Just imagine that despite the prospect of a two-year ban from European competition from the start of next season, Manchester City are able to blank out all of the noise and win the Champions League for the first time at the end of this campaign.
On the one hand, it would be the ultimate achievement and crowning glory of Sheikh Mansour bin Zayed al Nahyan's transformation of the club. As City chairman Khaldoon al Mubarak told ESPN in an exclusive interview in August 2018: "We should win it [Champions League] in the next 10 years, and obviously, sooner rather than later."
But if UEFA's ban sticks and City spend the next two years unable to compete for European club football's biggest prize, then Champions League glory in May in Istanbul could prove to be a poisoned chalice rather than the Holy Grail. All of a sudden, the likes of Raheem Sterling, Kevin De Bruyne, Aymeric Laporte and the rest of City's superstars -- not to mention manager Pep Guardiola -- would have scaled the highest mountain at the club, only to find that the next two years will offer nothing more challenging than a domestic scene they have already conquered more than once.
City find themselves in a catch-22 situation. If they win the Champions League, there is nothing else for their array of stars to achieve at the club, and such glory could trigger an exodus sparked by ambition and harsh financial realities.
As Guardiola's team prepare to face Real Madrid on Wednesday in Spain in the first leg of their round-of-16 Champions League tie, the City hierarchy are battling to overturn the ban imposed by UEFA earlier this month, after the club was found to have committed "serious breaches" of club licensing and financial fair play regulations. Ferran Soriano, City's chief executive, has claimed that the charges against the club are "simply not true," and an appeal has been lodged with the Court of Arbitration for Sport (CAS).
It is a fight that will rumble on for some time off the pitch, and it is one City cannot afford to lose. But, paradoxically, winning the Champions League this season -- in the club's ninth attempt -- threatens to bring everything crashing down in the dressing room if CAS upholds the UEFA ban.
There are two strands to the battle facing City in the event of a failure to overturn the ban. Even if City are able to have it reduced to one season on appeal, they will still have to find a way of keeping their squad together.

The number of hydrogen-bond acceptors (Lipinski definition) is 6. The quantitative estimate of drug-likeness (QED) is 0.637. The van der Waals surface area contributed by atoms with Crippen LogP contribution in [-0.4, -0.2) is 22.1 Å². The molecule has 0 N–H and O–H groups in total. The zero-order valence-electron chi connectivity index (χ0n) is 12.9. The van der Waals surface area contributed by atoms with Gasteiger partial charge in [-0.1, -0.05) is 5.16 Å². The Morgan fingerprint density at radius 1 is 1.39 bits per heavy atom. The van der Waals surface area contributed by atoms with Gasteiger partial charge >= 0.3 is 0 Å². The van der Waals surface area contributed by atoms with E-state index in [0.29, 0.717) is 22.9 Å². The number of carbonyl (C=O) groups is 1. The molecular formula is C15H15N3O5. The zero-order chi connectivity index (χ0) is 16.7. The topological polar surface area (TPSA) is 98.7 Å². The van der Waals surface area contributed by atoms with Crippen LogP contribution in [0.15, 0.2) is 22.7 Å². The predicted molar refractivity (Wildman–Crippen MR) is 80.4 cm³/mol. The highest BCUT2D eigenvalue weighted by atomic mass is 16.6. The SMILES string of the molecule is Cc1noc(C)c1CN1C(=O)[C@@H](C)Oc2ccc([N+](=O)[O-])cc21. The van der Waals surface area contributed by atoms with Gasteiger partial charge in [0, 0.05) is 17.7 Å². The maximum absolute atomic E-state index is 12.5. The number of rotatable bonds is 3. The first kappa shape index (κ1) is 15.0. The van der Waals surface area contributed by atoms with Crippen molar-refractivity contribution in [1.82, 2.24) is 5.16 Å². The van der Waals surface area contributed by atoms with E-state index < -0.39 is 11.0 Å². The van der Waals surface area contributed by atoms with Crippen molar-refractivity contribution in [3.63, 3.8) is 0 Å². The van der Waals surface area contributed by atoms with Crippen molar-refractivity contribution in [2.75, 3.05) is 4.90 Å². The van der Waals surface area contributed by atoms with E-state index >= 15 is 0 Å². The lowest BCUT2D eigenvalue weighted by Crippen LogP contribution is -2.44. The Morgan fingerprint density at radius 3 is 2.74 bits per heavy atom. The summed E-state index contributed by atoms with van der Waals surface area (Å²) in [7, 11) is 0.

First of all, they must deal with the financial implications of missing out on the funds that come with participating in the Champions League. Despite being eliminated at the quarterfinal stage by Tottenham last season, City still banked €93.24 million (£77.98m) in Champions League prize money. If they were to win this season's competition, they would expect to earn a similar figure to the €111.1m (£99.92m) taken home by Liverpool following their success in winning their sixth European Cup in June.
Missing out on close to £80m-per-season for the next two years, plus the loss of gate money that would come with staging no European fixtures, would leave a major hole in City's finances, and it is not one that could be filled by donations from the pockets of Sheikh Mansour. If City are forced to operate with an £80m shortfall for each of the next two seasons, they will struggle to fund an annual wage bill that stood at £315.3m in their 2018-19 financial report.
Although they have sensibly tied their key players to long-term contracts -- Sterling (2023), De Bruyne (2023), Laporte (2025), Bernardo Silva (2025) -- the flip side of having them secured for so long is that the club have to be able to pay their wages. Being without at least £160m over the next two years will place a strain on City, just as it would hurt any club.
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Secondly, even if City can ride the financial storm for two years without Champions League money, the players might not be so keen to miss out on the biggest games in the most glamorous competition.
Sterling's flirtation with Real last week, in an interview with Spanish newspaper AS, was probably a sign of things to come. The England forward insisted that he is "really happy" at City but was quick to add that Real are a "fantastic club." Maybe Sterling was just being polite, playing to his audience, but timing is everything, and with a cloud hanging over City right now, it left the impression of a player keeping his options open.
But why shouldn't Sterling, or any of his teammates, play that game? City have been fantastic for Sterling, De Bruyne, Sergio Aguero, David Silva and many others in recent years. They have given them a platform to win big and earn big, and if they help City win the Champions League this season, it will be mission accomplished in every sense.
That is when the problems will start: When a player has nothing left to achieve and the biggest challenges are taken away from him, it is inevitable that he will look for something more appealing.
City might end up winning the Champions League this season, and it might prove to be more trouble than it is worth.